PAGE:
Heritage Square Museum (Contributed to nomination), Los Angeles Historic Cultural Monument #1009
Built: 1969 Declared: 12/16/2011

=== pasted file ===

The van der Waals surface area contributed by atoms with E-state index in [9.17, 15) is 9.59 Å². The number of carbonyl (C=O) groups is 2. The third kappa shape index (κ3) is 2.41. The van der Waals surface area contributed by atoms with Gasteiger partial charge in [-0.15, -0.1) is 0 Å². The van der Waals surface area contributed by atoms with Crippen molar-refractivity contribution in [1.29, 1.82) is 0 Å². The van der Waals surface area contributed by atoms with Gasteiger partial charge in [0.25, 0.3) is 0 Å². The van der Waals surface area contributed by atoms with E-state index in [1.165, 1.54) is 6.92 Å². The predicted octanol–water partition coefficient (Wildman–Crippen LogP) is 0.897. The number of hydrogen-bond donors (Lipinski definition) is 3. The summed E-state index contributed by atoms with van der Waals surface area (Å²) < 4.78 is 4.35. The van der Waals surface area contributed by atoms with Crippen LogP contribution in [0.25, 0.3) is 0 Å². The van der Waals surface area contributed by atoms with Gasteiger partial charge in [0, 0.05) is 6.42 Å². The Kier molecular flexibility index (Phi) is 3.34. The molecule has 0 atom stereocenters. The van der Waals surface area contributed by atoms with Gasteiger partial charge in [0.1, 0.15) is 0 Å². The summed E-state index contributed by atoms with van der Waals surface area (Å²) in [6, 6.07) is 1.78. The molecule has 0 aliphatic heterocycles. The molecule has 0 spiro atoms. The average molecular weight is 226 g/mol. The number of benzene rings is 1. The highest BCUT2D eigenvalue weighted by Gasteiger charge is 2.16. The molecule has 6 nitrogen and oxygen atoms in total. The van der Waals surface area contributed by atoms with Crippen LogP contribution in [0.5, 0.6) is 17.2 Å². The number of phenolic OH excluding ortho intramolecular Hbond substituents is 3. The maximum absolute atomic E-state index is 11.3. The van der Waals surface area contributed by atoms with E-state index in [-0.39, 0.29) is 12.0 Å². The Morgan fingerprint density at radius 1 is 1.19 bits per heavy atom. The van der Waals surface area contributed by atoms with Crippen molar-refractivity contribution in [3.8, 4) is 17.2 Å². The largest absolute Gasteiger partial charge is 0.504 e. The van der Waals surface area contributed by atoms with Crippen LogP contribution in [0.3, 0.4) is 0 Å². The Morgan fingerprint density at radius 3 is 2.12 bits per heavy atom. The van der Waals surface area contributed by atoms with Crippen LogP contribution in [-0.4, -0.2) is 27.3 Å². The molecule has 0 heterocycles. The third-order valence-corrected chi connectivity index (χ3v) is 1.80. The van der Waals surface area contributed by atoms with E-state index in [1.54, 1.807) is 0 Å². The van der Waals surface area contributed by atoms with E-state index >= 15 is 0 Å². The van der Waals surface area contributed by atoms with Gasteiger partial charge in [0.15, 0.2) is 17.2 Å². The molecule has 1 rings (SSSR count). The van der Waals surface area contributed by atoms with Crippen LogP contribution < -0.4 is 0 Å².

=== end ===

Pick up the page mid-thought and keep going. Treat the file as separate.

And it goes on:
(Pictured – Hale House at the Heritage Square Museum) The Heritage Square Museum was established in 1969. The open-air museum is located on a 10- acre parcel owned by the City of Los Angeles approximately halfway between Pasadena and Downtown Los Angeles. The site was originally set aside for the relocation of two Los Angeles HCMs, Donovan‘s Castle and the Saltbox (#27 and #5, respectively). Unfortunately, the two buildings were both destroyed by fire after being relocated to Heritage Square in October of the same year. Despite their loss, the Cultural Heritage Commission went on to establish the site for other endangered monuments. Hale House (#40) was the first to relocate in 1970, followed by the Shaw Residence (#65) in 1971 and the Palms Railroad Depot (#22), John J. Ford (#108) and William Hayes Perry Residence (#98) in 1975. Heritage Square acquired the Osborn Carriage Barn from the Huntington Memorial Hospital Site and the Lincoln Avenue Methodist Church from the United States Post Office in 1981. In 1986, the Octagon House was given to the Museum by the City of Pasadena. Other acquisitions include the interior of an early 20th century drug store and soda fountain, a trolley car and railway car. Many of the buildings at Heritage Square are eligible for designation on the National and California Registers. All of the main buildings relocated to the site date from 1879 to the 1910s and together with constructed pathways, fountains and gardens, convey to visitors a sense of the Victorian era in Los Angeles.